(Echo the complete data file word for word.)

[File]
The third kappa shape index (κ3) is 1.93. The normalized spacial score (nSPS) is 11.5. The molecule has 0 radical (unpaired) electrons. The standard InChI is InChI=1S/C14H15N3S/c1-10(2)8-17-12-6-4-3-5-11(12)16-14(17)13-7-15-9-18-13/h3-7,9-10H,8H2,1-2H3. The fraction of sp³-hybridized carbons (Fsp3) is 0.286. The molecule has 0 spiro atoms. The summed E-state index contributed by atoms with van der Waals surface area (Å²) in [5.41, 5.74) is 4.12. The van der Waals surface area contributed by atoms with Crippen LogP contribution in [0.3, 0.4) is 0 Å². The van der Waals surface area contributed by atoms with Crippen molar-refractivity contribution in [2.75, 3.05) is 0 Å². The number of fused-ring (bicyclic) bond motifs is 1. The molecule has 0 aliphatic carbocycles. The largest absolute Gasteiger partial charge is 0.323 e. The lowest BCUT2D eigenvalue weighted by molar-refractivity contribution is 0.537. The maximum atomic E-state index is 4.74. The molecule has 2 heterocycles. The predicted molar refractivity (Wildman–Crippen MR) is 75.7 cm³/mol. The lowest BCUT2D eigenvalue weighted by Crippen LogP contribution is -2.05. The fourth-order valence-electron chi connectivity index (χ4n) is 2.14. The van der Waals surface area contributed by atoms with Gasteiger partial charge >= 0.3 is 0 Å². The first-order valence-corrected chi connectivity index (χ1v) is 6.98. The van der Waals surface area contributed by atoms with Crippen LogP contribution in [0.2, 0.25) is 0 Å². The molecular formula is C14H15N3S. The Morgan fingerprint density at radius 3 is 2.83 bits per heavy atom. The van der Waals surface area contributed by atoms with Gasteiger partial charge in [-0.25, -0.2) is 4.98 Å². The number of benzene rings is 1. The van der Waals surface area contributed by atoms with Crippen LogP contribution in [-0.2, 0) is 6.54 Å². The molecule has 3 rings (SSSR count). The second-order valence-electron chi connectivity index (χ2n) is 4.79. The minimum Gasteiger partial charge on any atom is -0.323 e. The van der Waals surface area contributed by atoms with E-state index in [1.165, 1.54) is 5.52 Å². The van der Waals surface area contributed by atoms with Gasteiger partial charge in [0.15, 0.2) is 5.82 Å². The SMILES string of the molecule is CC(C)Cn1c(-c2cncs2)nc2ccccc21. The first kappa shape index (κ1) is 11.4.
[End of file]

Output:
The third kappa shape index (κ3) is 1.93. The normalized spacial score (nSPS) is 11.5. The molecule has 0 radical (unpaired) electrons. The standard InChI is InChI=1S/C14H15N3S/c1-10(2)8-17-12-6-4-3-5-11(12)16-14(17)13-7-15-9-18-13/h3-7,9-10H,8H2,1-2H3. The fraction of sp³-hybridized carbons (Fsp3) is 0.286. The molecule has 0 spiro atoms. The summed E-state index contributed by atoms with van der Waals surface area (Å²) in [5.41, 5.74) is 4.12. The van der Waals surface area contributed by atoms with Crippen LogP contribution in [0.3, 0.4) is 0 Å². The van der Waals surface area contributed by atoms with Crippen molar-refractivity contribution in [2.75, 3.05) is 0 Å². The number of fused-ring (bicyclic) bond motifs is 1. The molecule has 0 aliphatic carbocycles. The largest absolute Gasteiger partial charge is 0.323 e. The lowest BCUT2D eigenvalue weighted by molar-refractivity contribution is 0.537. The maximum atomic E-state index is 4.74. The molecule has 2 heterocycles. The predicted molar refractivity (Wildman–Crippen MR) is 75.7 cm³/mol. The lowest BCUT2D eigenvalue weighted by Crippen LogP contribution is -2.05. The fourth-order valence-electron chi connectivity index (χ4n) is 2.14. The van der Waals surface area contributed by atoms with Gasteiger partial charge >= 0.3 is 0 Å². The first-order valence-corrected chi connectivity index (χ1v) is 6.98. The van der Waals surface area contributed by atoms with Crippen LogP contribution in [0.2, 0.25) is 0 Å². The molecular formula is C14H15N3S. The Morgan fingerprint density at radius 3 is 2.83 bits per heavy atom. The van der Waals surface area contributed by atoms with Gasteiger partial charge in [-0.25, -0.2) is 4.98 Å². The number of benzene rings is 1. The van der Waals surface area contributed by atoms with Crippen LogP contribution in [-0.2, 0) is 6.54 Å². The molecule has 3 rings (SSSR count). The second-order valence-electron chi connectivity index (χ2n) is 4.79. The minimum Gasteiger partial charge on any atom is -0.323 e. The van der Waals surface area contributed by atoms with E-state index in [1.165, 1.54) is 5.52 Å². The van der Waals surface area contributed by atoms with Gasteiger partial charge in [0.15, 0.2) is 5.82 Å². The SMILES string of the molecule is CC(C)Cn1c(-c2cncs2)nc2ccccc21. The first kappa shape index (κ1) is 11.4.